Wednesday, February 04, 2009

Eppur Si Muove

We all know that Galileo, after being forced by the Inquisition to deny that the earth orbits the sun, is supposed to have said, under his breath, "Nevertheless, it moves.”

The story doesn't make much sense and is undoubtedly false, but it does underscore the point that Galileo remained free to believe whatever he wanted about earth's behavior in the privacy of his own skull. The recantation and imprisonment the Church forced on him did nothing to change his mind, and nothing to reconcile church dogma with astronomy. (You may applaud here, feebly and briefly.)

On the other hand, it did prove, once again, that you can get people to say almost anything if you threaten to kill them.

Now, the Vatican is asking the ex-excommunicated Bishop Richard Williamson to recant his belief that the Holocaust didn't happen. They're not going to kill him if he doesn't; they're going to reward him if he does, by readmitting him fully into the Church. As soon as Williamson says that Hitler did so kill Teh Jews, his public utterances will once again be backed by the full faith and credit of the institution that coaxed this apology from him by dangling the bauble of Worldly Power before his eyes. As for the Holocaust, it will be no more reasonable to deny that than it is to deny the Holy Trinity, or the evils of contraception.

The Pope's stance amounts to nothing more than a flexing of muscle. For some, it'll prove the power of the Church. For others, it'll prove the power of the Jews over the Church. But no one, I hope, actually believes that when Williamson says what he must in order to get what he wants (and what the Pope, significantly, wants to give him), there will be one less Holocaust denier in the world. While I don't doubt that race-obsessed lunatics can change, I'm not convinced you can reliably get them to do so by promising them spiritual authority and a funny hat.

If I had a million dollars to spare, I'm sure I could get almost any white supremacist on earth to publicly recant his or her views. The problem is, what I'd probably end up with, for all my trouble and expense, is a white supremacist with a million dollars in the bank.

Granting that the only real forgiveness is forgiveness of the unforgivable, what we're talking about here seems to be a sort of perpetually dispensed forgiveness that begins to look almost like like collusion...especially when you read the odd phrasing of the Vatican's demands:

"Bishop Williamson, in order to be admitted to episcopal functions within the church, will have to take his distance, in an absolutely unequivocal and public fashion, from his position on the Shoah...."
So Williamson must distance himself from his position. Or to put it another way, he must distance himself from himself, as certain priests do when they present themselves as the shepherds of the children they're molesting, and certain gays do when they marry people of the opposite sex in order to keep up appearances. Perhaps Williamson can affirm the reality of the Holocaust, while reminding the faithful that God has His reasons.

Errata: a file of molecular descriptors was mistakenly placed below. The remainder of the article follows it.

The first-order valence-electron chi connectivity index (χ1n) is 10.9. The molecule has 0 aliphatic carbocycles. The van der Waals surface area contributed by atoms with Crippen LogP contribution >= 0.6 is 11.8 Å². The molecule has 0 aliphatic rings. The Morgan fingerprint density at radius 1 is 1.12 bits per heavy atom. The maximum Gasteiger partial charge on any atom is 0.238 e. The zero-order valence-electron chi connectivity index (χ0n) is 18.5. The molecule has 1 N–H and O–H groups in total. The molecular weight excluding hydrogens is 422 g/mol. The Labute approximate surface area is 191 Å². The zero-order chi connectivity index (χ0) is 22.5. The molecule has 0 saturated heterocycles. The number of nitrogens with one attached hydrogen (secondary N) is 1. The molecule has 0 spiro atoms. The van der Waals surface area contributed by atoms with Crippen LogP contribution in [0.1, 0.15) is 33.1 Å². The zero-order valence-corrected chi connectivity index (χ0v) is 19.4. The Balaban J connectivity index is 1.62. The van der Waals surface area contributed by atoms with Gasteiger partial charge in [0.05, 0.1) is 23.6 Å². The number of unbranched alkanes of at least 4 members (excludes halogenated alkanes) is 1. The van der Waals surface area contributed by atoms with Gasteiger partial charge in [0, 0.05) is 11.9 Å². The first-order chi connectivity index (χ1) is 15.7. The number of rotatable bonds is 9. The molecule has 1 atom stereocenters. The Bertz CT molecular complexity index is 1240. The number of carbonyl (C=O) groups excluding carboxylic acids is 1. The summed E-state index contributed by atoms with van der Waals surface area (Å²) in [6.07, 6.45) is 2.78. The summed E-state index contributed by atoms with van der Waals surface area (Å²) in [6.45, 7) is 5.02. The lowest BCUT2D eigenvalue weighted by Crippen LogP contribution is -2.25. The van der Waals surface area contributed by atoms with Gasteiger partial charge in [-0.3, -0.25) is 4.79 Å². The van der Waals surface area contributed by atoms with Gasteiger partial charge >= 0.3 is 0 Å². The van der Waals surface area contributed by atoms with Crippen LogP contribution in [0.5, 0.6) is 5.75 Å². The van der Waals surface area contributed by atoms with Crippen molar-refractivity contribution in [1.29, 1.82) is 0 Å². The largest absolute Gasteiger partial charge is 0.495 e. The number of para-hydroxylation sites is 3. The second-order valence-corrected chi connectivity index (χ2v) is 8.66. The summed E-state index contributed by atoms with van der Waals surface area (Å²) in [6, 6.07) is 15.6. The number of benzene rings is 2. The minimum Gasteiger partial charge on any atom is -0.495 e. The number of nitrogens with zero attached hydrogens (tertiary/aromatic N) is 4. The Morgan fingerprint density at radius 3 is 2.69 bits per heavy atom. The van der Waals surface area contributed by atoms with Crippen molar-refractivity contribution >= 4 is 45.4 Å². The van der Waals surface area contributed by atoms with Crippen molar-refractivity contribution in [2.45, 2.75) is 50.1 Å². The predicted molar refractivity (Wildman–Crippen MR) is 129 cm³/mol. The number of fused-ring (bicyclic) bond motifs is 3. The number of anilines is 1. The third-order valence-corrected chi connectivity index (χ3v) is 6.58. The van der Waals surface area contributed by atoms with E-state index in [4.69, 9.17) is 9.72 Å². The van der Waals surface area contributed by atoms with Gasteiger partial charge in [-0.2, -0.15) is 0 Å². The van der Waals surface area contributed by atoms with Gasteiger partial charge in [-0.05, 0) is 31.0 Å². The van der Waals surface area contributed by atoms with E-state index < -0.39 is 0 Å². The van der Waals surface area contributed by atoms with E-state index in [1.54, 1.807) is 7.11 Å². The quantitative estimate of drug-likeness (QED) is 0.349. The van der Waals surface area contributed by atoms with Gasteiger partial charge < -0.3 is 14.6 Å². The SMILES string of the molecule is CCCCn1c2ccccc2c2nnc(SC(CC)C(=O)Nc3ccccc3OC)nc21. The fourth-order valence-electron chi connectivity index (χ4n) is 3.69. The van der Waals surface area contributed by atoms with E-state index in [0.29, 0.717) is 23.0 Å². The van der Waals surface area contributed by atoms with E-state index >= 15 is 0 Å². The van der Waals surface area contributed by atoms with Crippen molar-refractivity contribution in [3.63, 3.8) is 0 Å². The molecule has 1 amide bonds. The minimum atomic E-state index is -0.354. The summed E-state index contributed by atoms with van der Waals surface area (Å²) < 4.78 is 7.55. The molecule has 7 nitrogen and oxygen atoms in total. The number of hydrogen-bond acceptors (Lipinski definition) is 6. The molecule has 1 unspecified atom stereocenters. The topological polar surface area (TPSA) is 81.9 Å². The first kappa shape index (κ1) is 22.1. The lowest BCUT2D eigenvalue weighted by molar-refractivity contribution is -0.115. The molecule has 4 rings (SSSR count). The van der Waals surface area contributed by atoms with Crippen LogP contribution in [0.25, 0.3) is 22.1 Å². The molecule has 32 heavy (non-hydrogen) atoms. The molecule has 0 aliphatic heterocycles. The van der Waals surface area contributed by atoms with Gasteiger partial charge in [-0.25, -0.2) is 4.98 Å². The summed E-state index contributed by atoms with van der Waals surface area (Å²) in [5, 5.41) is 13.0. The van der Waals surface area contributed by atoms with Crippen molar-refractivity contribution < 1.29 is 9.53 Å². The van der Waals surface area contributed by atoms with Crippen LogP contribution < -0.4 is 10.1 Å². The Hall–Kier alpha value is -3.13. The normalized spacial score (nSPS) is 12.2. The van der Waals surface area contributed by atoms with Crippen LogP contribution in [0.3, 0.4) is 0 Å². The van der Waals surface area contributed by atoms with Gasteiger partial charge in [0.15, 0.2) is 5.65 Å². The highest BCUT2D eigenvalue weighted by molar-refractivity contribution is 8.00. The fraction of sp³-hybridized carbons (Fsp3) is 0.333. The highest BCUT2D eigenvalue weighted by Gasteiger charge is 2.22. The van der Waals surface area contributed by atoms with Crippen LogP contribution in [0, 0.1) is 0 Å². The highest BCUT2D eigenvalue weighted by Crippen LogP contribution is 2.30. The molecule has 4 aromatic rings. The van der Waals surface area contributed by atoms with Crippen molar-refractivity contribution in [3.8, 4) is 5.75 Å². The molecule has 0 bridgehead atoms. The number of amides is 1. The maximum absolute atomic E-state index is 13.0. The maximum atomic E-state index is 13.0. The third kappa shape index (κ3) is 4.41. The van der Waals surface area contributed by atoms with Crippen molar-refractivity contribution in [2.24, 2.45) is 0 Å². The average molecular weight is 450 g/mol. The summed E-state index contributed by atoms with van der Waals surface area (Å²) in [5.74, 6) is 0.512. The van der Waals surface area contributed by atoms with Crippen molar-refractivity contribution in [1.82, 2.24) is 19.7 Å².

Ultimately, the Church is in the same position it was vis a vis Galileo, and that position is not made any more tolerable, morally speaking, by the fact that in this case, it's defending the truth against a lie.

(Illustration: Galileo facing the Roman Inquisition by Cristiano Banti, 1857.)


Anonymous said...

For some reason this discussion reminds me of the incident of ms. f and her student who said that she refused to respect our current president "because he's black." There was much discussion on the afternoon threads about this incident, and how Ms. F. as a teacher should have (or might have wanted to) handle it.

Is it enough to teach (persuade, induce, etc) someone that saying certain things is unacceptable? Or is the right of conscience, the inviolability of the human mind and the right to believe what one considers in their deepest conviction to be true, supreme?

Does it matter if the belief is one that can be objectively proven (the earth does revolve around the sun, Jews and others were systematically murdered in the Holocaust, etc) or one of pure opinion, as in that members of one race are inherently superior to those of another?

I dunno. This is the curse of the compulsion to see both sides of every damn thing.

If the Church was wrong to force Gailieo to recant, is it right to force this other bozo to do so? Of course I believe the answer is yes in both cases, but my study of philosophy was insufficient to come up with a rationale better than "because I say so."

Phila said...

If the Church was wrong to force Gailieo to recant, is it right to force this other bozo to do so? Of course I believe the answer is yes in both cases, but my study of philosophy was insufficient to come up with a rationale better than "because I say so."

Well, when I first read the story, I said, "Good...he should be made to recant."

But as you've probably gathered, I ultimately found that impulse troubling and the church's stance untenable. In the end, I think its authority and history is not such that it should compel anyone to say anything.

It's not a matter of individual conscience being supreme, though. It's a matter of there being nothing moral about forced choice and extorted promises. The Church's stance is entirely a political/economic one and will come to worse than nothing, IMO.

My feeling is that if Williamson were recanting sincerely -- because he understood that the Holocaust had in fact happened, and grasped what it meant to have denied it -- he'd understand at the very same moment why he should refuse the Pope's favor.